That’s not all. He has tried to drive home the message that India’s economic development depends on his continuing as prime minister after the general elections next year. On 14 November, while addressing a rally in Madhya Pradesh he said that he knew that in the Lok Sabha election next year, the people of Madhya Pradesh had made up their minds to vote for the BJP to elect him as the PM, and then he asked the voters to elect BJP government again in Madhya Pradesh. The PM said that India’s manufacturing of mobile phones under the BJP government at the centre had grown by leaps and bounds and accused the Congress of ignoring India’s achievements.
The Economic Times reported that on 8 November, PM Modi, while addressing a rally in Madhya Pradesh said, India is being applauded everywhere. Narendra Modi said when his government assumed power in 2014, India was the 10th largest economy globally. Now India is the 5th largest economy, surpassing the United Kingdom, which had ruled India for two centuries. PM Modi declared his ambition by saying that ‘In my third tenure, I will take the country’s economy to the top position in the world’.
At the same time, he was also mindful of more pressing concerns for the majority of voters. On November 4, PM Modi, while addressing a rally in Chhattisgarh’s Durg district, announced that Pradhan Mantri Garib Kalyan Anna Yojana would be extended for another five years. This scheme provides 5 Kg of free food grains per month to 81 crore Indians. In a similar vein, over the last two weeks, Narendra Modi addressed many rallies in Madhya Pradesh. The venues were mostly in tribal dominated areas like Betul, Shahjapur and Jhabua where the Congress also has a very strong organization. As per media reports, a major part of the PM’s speeches in those rallies were about regional issues. The BJP’s manifestos in the states have promised an abundance of welfare measures.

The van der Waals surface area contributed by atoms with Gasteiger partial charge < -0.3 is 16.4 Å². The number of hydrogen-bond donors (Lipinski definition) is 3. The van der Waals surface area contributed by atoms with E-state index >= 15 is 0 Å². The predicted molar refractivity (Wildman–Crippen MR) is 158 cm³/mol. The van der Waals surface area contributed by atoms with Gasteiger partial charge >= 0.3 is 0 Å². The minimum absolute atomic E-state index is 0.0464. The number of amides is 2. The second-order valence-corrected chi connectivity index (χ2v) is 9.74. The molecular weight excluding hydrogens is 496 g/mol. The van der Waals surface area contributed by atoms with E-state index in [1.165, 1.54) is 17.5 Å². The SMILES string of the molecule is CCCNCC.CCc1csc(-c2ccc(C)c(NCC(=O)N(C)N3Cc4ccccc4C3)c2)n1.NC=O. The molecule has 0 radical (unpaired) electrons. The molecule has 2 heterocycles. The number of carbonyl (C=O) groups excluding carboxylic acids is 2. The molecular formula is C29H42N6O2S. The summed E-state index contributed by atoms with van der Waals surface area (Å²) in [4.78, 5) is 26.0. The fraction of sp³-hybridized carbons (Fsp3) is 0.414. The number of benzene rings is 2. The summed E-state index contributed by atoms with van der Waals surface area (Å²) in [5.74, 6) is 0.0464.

Nobody in India, of course, can ignore the all-pervasive caste factor. In Madhya Pradesh, Chhattisgarh, Rajasthan and Telangana the Congress has announced that if they came to power, they would introduce a caste census. Narendra Modi has attacked this idea of caste census. According to him, in the name of caste census the Congress is dividing the nation. Yet that didn’t prevent the PM from being pragmatic, with an eye on votes. The Indian Express reported that, on November 11, in Hyderabad, Narendra Modi addressed a meeting organized by the ‘Madiga Reservation Porata Samithi’ (MRPS), one of the biggest constituents of the scheduled caste population of Telangana and Andhra Pradesh, where he promised to form a committee dedicated to the empowerment of the Madiga community. The Madiga community has been fighting since 1994 for a special sub-category status within the schedule caste category.
The appeasement card has also been played. In the second week of November, PM Modi addressed a rally in Rajasthan’s Udaipur, where he, referring to the murder of a Hindu tailor Kanhaiya Lal accused Gehlot’s Congress government of sympathizing with the terrorists. He alleged terrorist organizations like the Popular Front of India (PFI) hold rallies without fear in the state as the Congress government is a sympathizer of terrorists.
In short, the messaging has been tailored to various constituencies. National rejuvenation for some, Hindutva for their core supporters, pointers to economic achievements for the elites, freebies to those left behind and also playing the caste card. It’s not so different from every election, except perhaps the emphasis on the prime minister’s charisma and his association with the achievements of the central government, which is expected to pay dividends in next year’s general election.
Suvashis Maitra is a senior journalist. Views are personal and do not represent the stand of this publication.